During these years there was much poverty in Douglas as many young men had difficulty finding work or becoming apprentices.  Unemployed people had to register every Friday at the Board of Guardians’ Office on Harris Terrace, Douglas – this was known as ‘Going to Uncle Harry’s’.  This was because the man in charge of the distribution was Harry Dyson.  They were given 10/- (ten shillings, 50pence today) with a little extra for families, not cash, but in food vouchers, on which they had to exist until the following week.  No money for rent so you could imagine the difficulty in bringing up a family and keeping out of debt.

At Christmas-time the unemployed were given a special treat, they went to Quirk’s bakehouse in Back Strand Street on Christmas morning at noon for the Hot-Pot Distribution.  There was a large tin dish for each family – the size of the dish depended on the number in the family – filled with delicious, mouth-watering hot-pot, consisting of plenty of meat and onions and potatoes, all piping hot and brown on top, and enough for two days!  Each man also received half a pound of tea, and two or three fresh baked loaves.  How busy Mr Quirk’s staff must have been all Christmas morning!   The Board of Guardians provided this treat otherwise many would have had no Christmas dinner.  The tin dish container was also an acceptable gift.

Neither were the children forgotten at the festive season.  The Police Officers of Douglas provided needy children with a special treat, the Policemen’s Hot-Pot.  To be a partaker you collected a ticket from the Police Station in Church Street and on a special day at Christmas time, all the children gather outside Noble’s Hall in Westmoreland Road.  When the doors opened, there was an immediate rush of eager, excited boys and girls to the long trestle tables laid out ready for the feast.  All this had to be prepared by the Officers and when all were seated, grace was said, then the excitement turned to an outburst of ‘Oohs’ and ‘Ahs’ as the Police themselves brought in the heaped plates of succulent, nourishing hot-pot and placed them before their guests.  No sound was heard then but the clink of cutlery on plates.  ‘Does anyone want any more?’ was asked and of course, everyone did!  When justice was done to the hot-pot, the pudding was served.  Real Christmas pudding with white sauce poured over!  As much as you could eat!  None of the children had ever had a feast like this before AND everyone received a bottle of pop with their dinner.  There were groans of contentment and satisfaction as the children thanked the Police Officers.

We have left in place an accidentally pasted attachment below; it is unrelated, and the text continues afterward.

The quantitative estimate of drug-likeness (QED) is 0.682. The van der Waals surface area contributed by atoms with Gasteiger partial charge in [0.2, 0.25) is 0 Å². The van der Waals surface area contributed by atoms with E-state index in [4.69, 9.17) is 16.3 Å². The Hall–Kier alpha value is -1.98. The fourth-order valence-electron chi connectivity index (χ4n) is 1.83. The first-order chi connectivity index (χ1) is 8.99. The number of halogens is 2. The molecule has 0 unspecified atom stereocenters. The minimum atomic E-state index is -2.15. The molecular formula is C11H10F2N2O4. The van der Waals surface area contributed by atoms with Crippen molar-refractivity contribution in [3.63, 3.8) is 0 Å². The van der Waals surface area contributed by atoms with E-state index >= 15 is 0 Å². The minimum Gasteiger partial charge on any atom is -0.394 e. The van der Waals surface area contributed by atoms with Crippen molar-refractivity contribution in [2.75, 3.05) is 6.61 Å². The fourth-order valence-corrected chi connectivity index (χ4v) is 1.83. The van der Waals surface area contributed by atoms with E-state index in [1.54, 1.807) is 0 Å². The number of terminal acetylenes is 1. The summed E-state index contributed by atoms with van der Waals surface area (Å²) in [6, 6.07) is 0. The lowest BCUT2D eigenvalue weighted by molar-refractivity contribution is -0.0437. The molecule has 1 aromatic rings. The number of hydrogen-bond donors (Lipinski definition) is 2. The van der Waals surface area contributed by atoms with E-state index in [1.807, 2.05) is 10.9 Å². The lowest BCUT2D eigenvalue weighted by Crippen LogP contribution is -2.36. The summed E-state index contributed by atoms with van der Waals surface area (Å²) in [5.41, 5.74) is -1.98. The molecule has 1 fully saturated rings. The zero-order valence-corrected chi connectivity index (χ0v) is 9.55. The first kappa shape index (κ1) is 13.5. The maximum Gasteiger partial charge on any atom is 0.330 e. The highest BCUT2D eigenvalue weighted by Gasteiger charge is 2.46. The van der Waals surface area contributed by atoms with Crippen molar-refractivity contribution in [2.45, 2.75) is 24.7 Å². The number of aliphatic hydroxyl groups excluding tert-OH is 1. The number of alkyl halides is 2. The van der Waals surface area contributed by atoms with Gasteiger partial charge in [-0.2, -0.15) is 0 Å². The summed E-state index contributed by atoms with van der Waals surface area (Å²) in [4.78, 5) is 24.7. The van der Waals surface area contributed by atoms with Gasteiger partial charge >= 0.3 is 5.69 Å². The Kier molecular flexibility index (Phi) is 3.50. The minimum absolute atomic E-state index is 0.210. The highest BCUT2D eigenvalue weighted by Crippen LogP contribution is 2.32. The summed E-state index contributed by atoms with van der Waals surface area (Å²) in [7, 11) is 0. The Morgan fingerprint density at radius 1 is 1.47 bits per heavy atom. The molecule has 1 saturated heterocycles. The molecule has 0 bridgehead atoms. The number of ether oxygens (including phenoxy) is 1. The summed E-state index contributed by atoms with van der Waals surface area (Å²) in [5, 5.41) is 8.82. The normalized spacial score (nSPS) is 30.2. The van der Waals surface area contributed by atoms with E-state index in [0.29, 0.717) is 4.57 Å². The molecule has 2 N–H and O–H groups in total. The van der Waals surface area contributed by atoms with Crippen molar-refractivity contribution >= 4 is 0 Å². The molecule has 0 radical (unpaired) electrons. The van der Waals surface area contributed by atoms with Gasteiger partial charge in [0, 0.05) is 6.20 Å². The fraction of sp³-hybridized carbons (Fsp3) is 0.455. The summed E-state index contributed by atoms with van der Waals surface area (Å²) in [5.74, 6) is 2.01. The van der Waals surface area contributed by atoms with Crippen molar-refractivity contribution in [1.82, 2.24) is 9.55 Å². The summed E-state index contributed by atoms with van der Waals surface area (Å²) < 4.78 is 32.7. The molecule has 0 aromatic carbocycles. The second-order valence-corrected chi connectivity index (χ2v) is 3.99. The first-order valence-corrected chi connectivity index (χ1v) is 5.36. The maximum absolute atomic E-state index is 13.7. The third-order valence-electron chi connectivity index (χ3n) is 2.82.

But the treat was not yet over!  They all assembled in an orderly fashion to walk from Noble’s Hall to the Royalty Cinema for a film show incorporating all the comedies of the day and when they left the cinema show there were the Police again, this time giving each child an apple, an orange and a bag of sweets!  What a memorable day!

With this glimpse of life in earlier days in Mann, you can realise the hardships – and simple pleasures – of the ordinary men and woman, and why they were so thrifty and cautious in spending money.  ‘If you can’t afford it, do without it’ was their guidelines.  Yet they were invariably happy people, always hoping for better days ahead, were more neighbourly and ready to help each other and they were very proud of their Island heritage – its songs, its culture, its folklore and its great history.


source: ‘Something Different – Personal Aspects of Life in Mann‘ by Ivy Barry; photograph of Myrtle Street courtesy of Google Maps; all other photographs courtesy of the imuseum.im.  The photograph of the children is from a later period as earlier ones could not be found.